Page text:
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Monday, November 3, 2014

Cheat Sheet - Navy SEALs’ Civil War Over Tell-All Book

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November 03, 2014
Matt Bissonnette understands why Pentagon and Navy officials blasted his first book, No Easy Day, for revealing details about the raid he went on to kill Osama bin Laden. Bissonnette also thinks it's time they get over it. "They don't call it SEAL Team 6-Year-Old for nothing," he tells Kimberly Dozier, regarding the rejection from his former comrades.

Brittany Maynard, the terminally ill woman who gained fame over the last few weeks with her public decision to end her life, died Saturday at home in Portland, Oregon. "Goodbye to all my dear friends and family that I love," she wrote on Facebook. "Today is the day I have chosen to pass away with dignity in the face of my terminal illness, this terrible brain cancer that has taken so much from me… but would have taken so much more." Diagnosed with a likely stage 4 glioblastoma, the 29-year-old Maynard was told last spring that she had six months to live and moved to Oregon to take her life with a fatal dose of barbiturates under the state's Death with Dignity Act.

Stoners and senior citizens are going toe-to-toe over a prospective law to legalize medical marijuana in Florida. Voters will decide the fate of the bill on Tuesday, but powerful Florida trial lawyer John Morgan is pushing hard for his pet project to pass, reports Ben Jacobs. He's optimistic, too, despite opposition from voters "who will be dead in three years."

For the first time since September 11, 2001, companies will return to the World Trade Center for business. On Monday, publishing giant Condé Nast will become the first business to move its employees into One World Trade Center, the 104-story skyscraper built where the Twin Towers formerly stood. The $3.9 billion building was initially slated to open in 2006, but its construction was plagued with delays due to cost overruns and political squabbles. There are some financial concerns about the tallest building in the Western Hemisphere, since it has only leased about 60 percent of its space. Still, it's a sign of revitalization for many New Yorkers. "It's a beautiful thing," said one of the construction workers who had worked at the World Trade Center site for 12 years. "People were depressed from before. Now, they are more happy that they see a positive change.''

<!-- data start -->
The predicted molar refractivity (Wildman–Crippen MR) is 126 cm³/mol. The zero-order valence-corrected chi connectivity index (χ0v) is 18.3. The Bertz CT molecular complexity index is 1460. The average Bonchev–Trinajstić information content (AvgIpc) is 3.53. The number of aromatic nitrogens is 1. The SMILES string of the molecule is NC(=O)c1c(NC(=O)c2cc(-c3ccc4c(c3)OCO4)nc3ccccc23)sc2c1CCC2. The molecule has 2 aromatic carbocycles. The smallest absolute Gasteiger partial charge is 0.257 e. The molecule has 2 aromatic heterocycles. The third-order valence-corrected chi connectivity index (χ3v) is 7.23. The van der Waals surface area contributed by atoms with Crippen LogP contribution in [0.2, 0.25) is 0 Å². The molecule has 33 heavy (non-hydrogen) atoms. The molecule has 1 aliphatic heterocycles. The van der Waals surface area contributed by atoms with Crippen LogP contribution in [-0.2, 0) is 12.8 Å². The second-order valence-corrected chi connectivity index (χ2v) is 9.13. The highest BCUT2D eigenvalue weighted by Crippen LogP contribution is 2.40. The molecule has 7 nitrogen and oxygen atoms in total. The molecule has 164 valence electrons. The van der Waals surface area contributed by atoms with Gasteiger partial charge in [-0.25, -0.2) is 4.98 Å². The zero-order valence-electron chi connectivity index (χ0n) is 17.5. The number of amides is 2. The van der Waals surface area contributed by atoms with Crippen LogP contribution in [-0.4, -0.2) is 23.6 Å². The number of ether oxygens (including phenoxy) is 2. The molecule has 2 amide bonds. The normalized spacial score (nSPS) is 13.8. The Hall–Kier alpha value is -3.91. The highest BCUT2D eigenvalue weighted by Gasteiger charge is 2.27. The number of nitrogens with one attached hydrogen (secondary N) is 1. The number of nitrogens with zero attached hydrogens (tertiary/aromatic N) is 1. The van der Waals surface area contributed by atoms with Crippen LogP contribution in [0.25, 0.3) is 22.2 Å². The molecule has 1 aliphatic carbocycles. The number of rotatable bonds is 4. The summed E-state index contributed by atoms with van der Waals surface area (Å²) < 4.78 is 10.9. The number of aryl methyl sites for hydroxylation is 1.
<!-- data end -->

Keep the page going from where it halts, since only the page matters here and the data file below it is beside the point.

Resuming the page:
A U.S. distributor of spinal screws is accused of using potential dangerous, shoddy materials for incredibly delicate surgeries. Spinal Solutions allegedly made and distributed counterfeit screws for spinal fusion without using medical-grade titanium, report Christina Jewett and Will Evans for the Center for Investigative Reporting. The company is accused of scamming thousands of patients out of millions of dollars—and setting them up for a life of pain.

Ferguson No-Fly Was to Supress Media
Cops busted on audio.
Pilot Error Seen in SpaceShipTwo Crash
Cause still unknown.
NASCAR Drivers Brawl After Race
Jeff Gordon, Brad Keselowski bloodied.
Wallenda Skywalks Over Chicago
Sets two world records.
Dozens Dead After Migrant Boat Sinks
Off the northern coast of Istanbul.

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